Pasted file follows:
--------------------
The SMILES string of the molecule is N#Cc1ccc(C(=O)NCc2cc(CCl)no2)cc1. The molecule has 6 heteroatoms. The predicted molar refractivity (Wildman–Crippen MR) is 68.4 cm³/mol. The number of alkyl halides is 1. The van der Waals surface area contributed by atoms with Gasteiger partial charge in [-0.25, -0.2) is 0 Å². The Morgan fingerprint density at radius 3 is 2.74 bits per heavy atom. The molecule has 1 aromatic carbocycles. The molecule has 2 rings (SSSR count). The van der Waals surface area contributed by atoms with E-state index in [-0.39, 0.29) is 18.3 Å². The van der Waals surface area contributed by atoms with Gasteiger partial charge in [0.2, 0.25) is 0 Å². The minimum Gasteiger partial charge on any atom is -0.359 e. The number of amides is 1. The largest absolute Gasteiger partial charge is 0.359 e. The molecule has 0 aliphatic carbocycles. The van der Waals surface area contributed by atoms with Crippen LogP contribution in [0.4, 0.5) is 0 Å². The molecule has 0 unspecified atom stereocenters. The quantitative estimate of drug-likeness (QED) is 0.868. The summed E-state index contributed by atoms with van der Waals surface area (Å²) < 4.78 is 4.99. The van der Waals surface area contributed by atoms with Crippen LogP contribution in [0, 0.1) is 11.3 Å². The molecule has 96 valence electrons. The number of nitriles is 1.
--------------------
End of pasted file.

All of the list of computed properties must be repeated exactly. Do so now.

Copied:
The SMILES string of the molecule is N#Cc1ccc(C(=O)NCc2cc(CCl)no2)cc1. The molecule has 6 heteroatoms. The predicted molar refractivity (Wildman–Crippen MR) is 68.4 cm³/mol. The number of alkyl halides is 1. The van der Waals surface area contributed by atoms with Gasteiger partial charge in [-0.25, -0.2) is 0 Å². The Morgan fingerprint density at radius 3 is 2.74 bits per heavy atom. The molecule has 1 aromatic carbocycles. The molecule has 2 rings (SSSR count). The van der Waals surface area contributed by atoms with E-state index in [-0.39, 0.29) is 18.3 Å². The van der Waals surface area contributed by atoms with Gasteiger partial charge in [0.2, 0.25) is 0 Å². The minimum Gasteiger partial charge on any atom is -0.359 e. The number of amides is 1. The largest absolute Gasteiger partial charge is 0.359 e. The molecule has 0 aliphatic carbocycles. The van der Waals surface area contributed by atoms with Crippen LogP contribution in [0.4, 0.5) is 0 Å². The molecule has 0 unspecified atom stereocenters. The quantitative estimate of drug-likeness (QED) is 0.868. The summed E-state index contributed by atoms with van der Waals surface area (Å²) < 4.78 is 4.99. The van der Waals surface area contributed by atoms with Crippen LogP contribution in [0, 0.1) is 11.3 Å². The molecule has 96 valence electrons. The number of nitriles is 1.